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Sweden's PM Unfazed as Deaths Climb, Refuses to Lock Down, Social Distancing Completely Voluntary

Swedish Prime Minister Stefan Löfven defended his government’s anti-quarantine policy amid an unrelenting international and local uproar.

Stefan Löfven with flowers the day after the 2017 Stockholm truck attack. Wikipedia

“I think the strategy is holding up,” he told Aftonbladet. “People are taking responsibility, and it wouldn’t be sustainable to shut down the entire society.”

But Sweden has now recorded its highest number of Coronavirus deaths in one day after refusing to lock down. The death toll topped 1 203 with a record 170 fatalities in the last 24 hours.

With its population of 10 million people, parents have been sending children to school, going to the gym and visiting restaurants.

Some 22 Swedish doctors, virologists and researchers criticised the Public Health Agency’s [Folkhälsomyndigheten] lax attitude in an opinion piece published in the daily Dagens Nyheter on Tuesday.

Also, a petition signed by more than 2 000 doctors, scientists, and professors – including the chairman of the Nobel Foundation, Prof Carl-Henrik Heldin – called on the government to introduce stricter containment measures. “We’re not testing enough, we’re not tracking, we’re not isolating enough – we have let the virus loose,” Prof Cecilia Söderberg-Nauclér, a virus immunology researcher at the Karolinska Institute complained. “They are leading us to catastrophe.”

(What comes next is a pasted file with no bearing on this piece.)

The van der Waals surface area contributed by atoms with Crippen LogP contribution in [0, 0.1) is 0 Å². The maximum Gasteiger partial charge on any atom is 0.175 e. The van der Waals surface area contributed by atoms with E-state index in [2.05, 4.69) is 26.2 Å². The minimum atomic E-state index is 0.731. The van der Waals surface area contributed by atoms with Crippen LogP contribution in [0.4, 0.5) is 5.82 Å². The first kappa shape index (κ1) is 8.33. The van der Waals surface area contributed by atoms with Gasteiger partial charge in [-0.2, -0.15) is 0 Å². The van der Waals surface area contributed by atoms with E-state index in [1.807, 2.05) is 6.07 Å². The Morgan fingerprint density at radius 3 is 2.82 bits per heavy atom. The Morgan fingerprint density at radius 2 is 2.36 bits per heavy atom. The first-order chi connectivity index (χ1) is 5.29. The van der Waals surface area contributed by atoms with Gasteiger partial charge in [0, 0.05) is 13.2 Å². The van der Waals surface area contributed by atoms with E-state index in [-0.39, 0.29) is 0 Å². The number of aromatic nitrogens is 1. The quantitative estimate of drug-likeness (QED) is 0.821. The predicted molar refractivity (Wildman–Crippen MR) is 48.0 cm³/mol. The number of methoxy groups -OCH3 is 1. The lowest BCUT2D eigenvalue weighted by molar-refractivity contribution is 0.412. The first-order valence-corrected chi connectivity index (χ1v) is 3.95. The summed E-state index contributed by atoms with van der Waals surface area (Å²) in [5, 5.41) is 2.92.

Söderberg-Nauclér told British daily the Guardian: “The government thinks they can’t stop it, so they’ve decided to let people die,” Söderberg-Nauclér said. “They don’t want to listen to the scientific data that’s presented to them. They trust the Public Health Agency blindly, but the data they have is weak – embarrassing even.

“We are seeing signs of a higher doubling rate than Italy, Stockholm will soon have an acute ICU shortage, and they don’t understand that by then it will be too late to act. All of this is very dangerous.”

Scientists accused the government of being responsible for the high the mortality rate in Sweden – now at least double that of most of its Nordic neighbours. Epidemiology professor Bo Lundback of the University of Gothenburg, told British tabloid The Sun that the Swedish government was being naive and irresponsible.

But Anders Tegnell, Sweden’s chief epidemiologist dismissed the higher mortality rate. He said Sweden was going into a phase in the epidemic “where we’ll see a lot more cases in the next few weeks, more people in the ICU, but that’s just like any other country – nowhere has been able to slow down the spread considerably”.

Norway has 6 740 cases and 145 deaths. Finland has 3 237 cases and 72 deaths. Denmark has 6 681 cases and 309 deaths.

On Wednesday restrictions were lifted in Helsinki and the rest of the Uusimaa province, which had introduced restrictions against the spread of Covid-19. This is a first step in lifting all restrictions.

To date, Finland has registered almost two-thirds of all cases in Uusimaa.

At the same time, Danish students returned to the schools for the first time in a month.

Originally appeared at: Free West Media